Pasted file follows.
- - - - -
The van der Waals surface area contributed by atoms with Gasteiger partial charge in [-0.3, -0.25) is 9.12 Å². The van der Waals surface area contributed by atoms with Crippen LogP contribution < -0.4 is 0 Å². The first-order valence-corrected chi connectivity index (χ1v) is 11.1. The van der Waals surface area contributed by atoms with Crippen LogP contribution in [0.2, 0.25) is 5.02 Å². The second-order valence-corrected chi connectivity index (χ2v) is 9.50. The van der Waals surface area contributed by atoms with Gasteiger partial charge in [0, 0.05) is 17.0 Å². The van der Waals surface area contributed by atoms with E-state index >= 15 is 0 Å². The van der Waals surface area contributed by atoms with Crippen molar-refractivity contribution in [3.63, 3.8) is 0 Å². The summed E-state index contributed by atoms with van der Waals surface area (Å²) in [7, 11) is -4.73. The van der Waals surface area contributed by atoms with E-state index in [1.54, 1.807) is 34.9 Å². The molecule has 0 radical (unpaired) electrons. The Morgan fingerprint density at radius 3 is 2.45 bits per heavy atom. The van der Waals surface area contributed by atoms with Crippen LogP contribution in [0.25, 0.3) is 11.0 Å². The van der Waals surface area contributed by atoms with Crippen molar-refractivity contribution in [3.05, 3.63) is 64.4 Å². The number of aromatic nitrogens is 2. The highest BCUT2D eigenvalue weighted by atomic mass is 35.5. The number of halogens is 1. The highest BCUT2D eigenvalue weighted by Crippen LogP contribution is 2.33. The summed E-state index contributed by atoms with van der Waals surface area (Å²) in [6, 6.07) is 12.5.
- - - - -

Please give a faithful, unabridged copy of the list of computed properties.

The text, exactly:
The van der Waals surface area contributed by atoms with Gasteiger partial charge in [-0.3, -0.25) is 9.12 Å². The van der Waals surface area contributed by atoms with Crippen LogP contribution < -0.4 is 0 Å². The first-order valence-corrected chi connectivity index (χ1v) is 11.1. The van der Waals surface area contributed by atoms with Crippen LogP contribution in [0.2, 0.25) is 5.02 Å². The second-order valence-corrected chi connectivity index (χ2v) is 9.50. The van der Waals surface area contributed by atoms with Gasteiger partial charge in [0, 0.05) is 17.0 Å². The van der Waals surface area contributed by atoms with E-state index >= 15 is 0 Å². The van der Waals surface area contributed by atoms with Crippen molar-refractivity contribution in [3.63, 3.8) is 0 Å². The summed E-state index contributed by atoms with van der Waals surface area (Å²) in [7, 11) is -4.73. The van der Waals surface area contributed by atoms with E-state index in [1.54, 1.807) is 34.9 Å². The molecule has 0 radical (unpaired) electrons. The Morgan fingerprint density at radius 3 is 2.45 bits per heavy atom. The van der Waals surface area contributed by atoms with Crippen LogP contribution in [0.25, 0.3) is 11.0 Å². The van der Waals surface area contributed by atoms with Crippen molar-refractivity contribution in [3.05, 3.63) is 64.4 Å². The number of aromatic nitrogens is 2. The highest BCUT2D eigenvalue weighted by atomic mass is 35.5. The number of halogens is 1. The highest BCUT2D eigenvalue weighted by Crippen LogP contribution is 2.33. The summed E-state index contributed by atoms with van der Waals surface area (Å²) in [6, 6.07) is 12.5.